Welcome to this week’s episode of MH&SS where I make you sit through 40 minutes of talk on current news events — China trade (I think we’re winning), creeping collectivism (also known as, “How individual freedoms keep the Amazon burning”), and the whining of journalists because they’re becoming victims of the very “cancel culture” they created — to get to the really good stuff at the end which is a review of the absolutely brilliant and hilarious “Sticks and Stones” (also known as Dave Chappelle’s latest Netflix stand-up special).
Sure, this episode concerns itself with new trade partnerships being developed with Japan and with an eye toward what looks like almost everyone else in the Western hemisphere. And absolutely I talk New York Times columnists who think trying to get people fired is the worst thing imaginable unless they’re called a bedbug. Then it’s on, friend.
But I’d like mostly to draw your attention to Dave Chappelle’s newest stand-up routine, filmed in my hometown of Atlanta, that will make you squirm in discomfort but also make you thank the Lord we still have people willing to absolutely buck the system and simply speak.
Dave knows he’s making you uncomfortable. He doesn’t care. And he dares you not to care either. He also throws the gauntlet down and pretty much assumes there will be people seeking to “cancel” him for what he says (and they’re already trying), but he opens the show with a story about how Anthony Bourdain — a man who flew around the world and ate delicious food with cool people for a living — killed himself.
And the message is: don’t let the oppressive nature of the world keep you silent. Don’t let that happen to you. Dave doesn’t plan on it happening to him. So he speaks. And he laughs. And so do we.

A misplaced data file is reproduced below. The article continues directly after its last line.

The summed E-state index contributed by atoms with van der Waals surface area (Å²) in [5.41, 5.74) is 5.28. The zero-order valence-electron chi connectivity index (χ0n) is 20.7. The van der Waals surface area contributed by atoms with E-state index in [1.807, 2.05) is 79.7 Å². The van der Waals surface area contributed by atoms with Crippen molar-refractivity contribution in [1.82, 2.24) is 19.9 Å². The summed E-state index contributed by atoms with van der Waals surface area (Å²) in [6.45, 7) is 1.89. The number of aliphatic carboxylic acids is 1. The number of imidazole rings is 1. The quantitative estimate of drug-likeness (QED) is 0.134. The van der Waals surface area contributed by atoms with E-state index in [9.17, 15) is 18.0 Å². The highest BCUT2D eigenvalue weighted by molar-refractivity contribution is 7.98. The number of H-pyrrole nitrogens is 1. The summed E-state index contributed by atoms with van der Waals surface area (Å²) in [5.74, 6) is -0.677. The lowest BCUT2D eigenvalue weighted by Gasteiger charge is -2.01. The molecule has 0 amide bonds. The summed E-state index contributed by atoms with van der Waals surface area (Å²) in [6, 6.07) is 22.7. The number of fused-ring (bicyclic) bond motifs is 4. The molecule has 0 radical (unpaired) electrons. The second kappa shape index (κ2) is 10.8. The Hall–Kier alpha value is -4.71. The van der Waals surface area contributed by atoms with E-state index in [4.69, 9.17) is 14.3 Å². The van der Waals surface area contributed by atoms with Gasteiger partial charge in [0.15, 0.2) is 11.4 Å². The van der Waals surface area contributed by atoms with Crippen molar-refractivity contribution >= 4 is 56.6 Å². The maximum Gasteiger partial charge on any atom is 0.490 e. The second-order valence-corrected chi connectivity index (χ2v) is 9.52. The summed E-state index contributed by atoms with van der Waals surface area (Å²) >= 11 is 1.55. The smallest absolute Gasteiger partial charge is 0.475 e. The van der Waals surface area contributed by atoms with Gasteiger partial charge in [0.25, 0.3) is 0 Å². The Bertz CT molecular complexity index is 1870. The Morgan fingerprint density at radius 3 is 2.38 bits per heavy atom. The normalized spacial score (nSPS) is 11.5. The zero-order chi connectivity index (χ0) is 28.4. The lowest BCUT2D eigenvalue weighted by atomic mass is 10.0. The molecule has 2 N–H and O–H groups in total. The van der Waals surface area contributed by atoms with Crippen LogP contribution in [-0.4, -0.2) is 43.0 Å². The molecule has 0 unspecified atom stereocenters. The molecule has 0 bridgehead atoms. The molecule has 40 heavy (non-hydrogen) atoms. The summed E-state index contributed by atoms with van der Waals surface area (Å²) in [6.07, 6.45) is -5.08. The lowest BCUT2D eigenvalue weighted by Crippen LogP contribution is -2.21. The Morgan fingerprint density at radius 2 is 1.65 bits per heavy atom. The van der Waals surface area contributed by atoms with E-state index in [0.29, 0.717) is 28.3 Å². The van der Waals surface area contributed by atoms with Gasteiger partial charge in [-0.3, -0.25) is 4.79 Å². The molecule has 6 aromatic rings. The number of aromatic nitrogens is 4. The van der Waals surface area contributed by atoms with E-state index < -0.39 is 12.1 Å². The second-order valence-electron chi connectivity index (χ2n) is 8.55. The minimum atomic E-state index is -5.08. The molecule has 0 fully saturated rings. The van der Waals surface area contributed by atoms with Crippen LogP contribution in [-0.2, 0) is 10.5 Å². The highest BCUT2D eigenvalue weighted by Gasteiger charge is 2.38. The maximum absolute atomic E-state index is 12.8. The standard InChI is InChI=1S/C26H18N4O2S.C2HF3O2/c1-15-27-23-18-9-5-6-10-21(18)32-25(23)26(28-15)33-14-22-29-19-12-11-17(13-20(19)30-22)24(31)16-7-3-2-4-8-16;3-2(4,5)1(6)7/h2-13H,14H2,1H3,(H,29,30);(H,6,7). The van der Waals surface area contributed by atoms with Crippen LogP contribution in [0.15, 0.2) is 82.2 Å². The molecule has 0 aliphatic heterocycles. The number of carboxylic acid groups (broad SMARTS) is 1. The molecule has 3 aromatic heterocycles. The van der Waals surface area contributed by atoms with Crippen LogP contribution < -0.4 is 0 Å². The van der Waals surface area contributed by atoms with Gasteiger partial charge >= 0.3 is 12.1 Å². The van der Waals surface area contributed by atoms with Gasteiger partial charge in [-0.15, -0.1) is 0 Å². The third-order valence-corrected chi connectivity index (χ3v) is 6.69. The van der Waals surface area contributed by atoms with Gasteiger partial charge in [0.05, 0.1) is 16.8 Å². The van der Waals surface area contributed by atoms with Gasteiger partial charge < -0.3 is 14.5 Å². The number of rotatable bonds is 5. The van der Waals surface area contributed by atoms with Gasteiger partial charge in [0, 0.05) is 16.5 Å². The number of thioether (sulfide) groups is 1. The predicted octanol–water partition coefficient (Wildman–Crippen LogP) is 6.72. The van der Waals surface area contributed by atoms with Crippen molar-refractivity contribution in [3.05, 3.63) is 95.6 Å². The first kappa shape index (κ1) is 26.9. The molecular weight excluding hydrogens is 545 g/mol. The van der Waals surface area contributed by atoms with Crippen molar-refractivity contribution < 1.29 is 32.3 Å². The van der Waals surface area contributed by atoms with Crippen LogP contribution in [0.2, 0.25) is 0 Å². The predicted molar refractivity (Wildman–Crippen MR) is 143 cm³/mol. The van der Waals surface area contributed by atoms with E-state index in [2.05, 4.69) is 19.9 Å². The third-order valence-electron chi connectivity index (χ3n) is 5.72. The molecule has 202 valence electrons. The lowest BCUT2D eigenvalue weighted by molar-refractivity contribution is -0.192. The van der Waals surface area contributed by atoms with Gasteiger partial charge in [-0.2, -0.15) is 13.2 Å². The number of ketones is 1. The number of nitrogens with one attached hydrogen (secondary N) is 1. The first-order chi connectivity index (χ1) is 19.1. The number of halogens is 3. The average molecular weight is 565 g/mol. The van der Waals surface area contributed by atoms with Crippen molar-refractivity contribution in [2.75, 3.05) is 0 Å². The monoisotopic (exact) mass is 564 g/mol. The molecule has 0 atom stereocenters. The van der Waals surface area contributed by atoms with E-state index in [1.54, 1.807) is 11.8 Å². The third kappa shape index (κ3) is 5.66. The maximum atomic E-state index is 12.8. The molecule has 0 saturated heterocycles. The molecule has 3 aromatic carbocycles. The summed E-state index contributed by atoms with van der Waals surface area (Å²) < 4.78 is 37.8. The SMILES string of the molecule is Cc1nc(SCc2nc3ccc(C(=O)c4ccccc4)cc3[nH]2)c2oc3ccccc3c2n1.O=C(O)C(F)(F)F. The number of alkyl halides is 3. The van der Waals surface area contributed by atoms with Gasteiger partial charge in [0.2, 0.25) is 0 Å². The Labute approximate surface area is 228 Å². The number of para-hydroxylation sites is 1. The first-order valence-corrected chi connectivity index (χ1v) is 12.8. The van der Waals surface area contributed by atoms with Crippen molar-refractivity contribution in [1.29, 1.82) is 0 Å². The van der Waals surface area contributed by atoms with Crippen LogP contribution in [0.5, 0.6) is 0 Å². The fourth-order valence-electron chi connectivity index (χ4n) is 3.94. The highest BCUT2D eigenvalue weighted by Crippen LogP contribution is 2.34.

And they’ll try to place Chappelle in a box to make themselves feel better. But he defies them. He has guns, he says, for protection. But he hates them.
In the hidden ending (be patient millennials) he’s asked what he’ll do if Trump wins again and he says he’ll probably enjoy a significant tax break. But he also tells a story, clearly meaningful to him, of meeting Obama.
He makes fun of Asians and the LGBT community while being married to an Asian woman and counting many gay people as his friends.
He talks about understanding poor white people having been a poor black person — before he became a very wealthy black person. He relates. And he doesn’t. He gets it. But he thinks it’s all a bit ridiculous. Just like most of us, when we’re at our live-and-let-live best.
He’s enigmatic and unafraid. And really, really funny.
And we need him.
And remember, if you hear something you don’t like, as he reminds everyone watching at home, you were the one that clicked on his face.
You can catch more of what I think about “Sticks & Stones” and all the politics, too, at the Spotify embed below. You can also find me on iTunes and Spreaker. Give it a listen and shoot me tips about what you want to hear on Twitter @sarailola.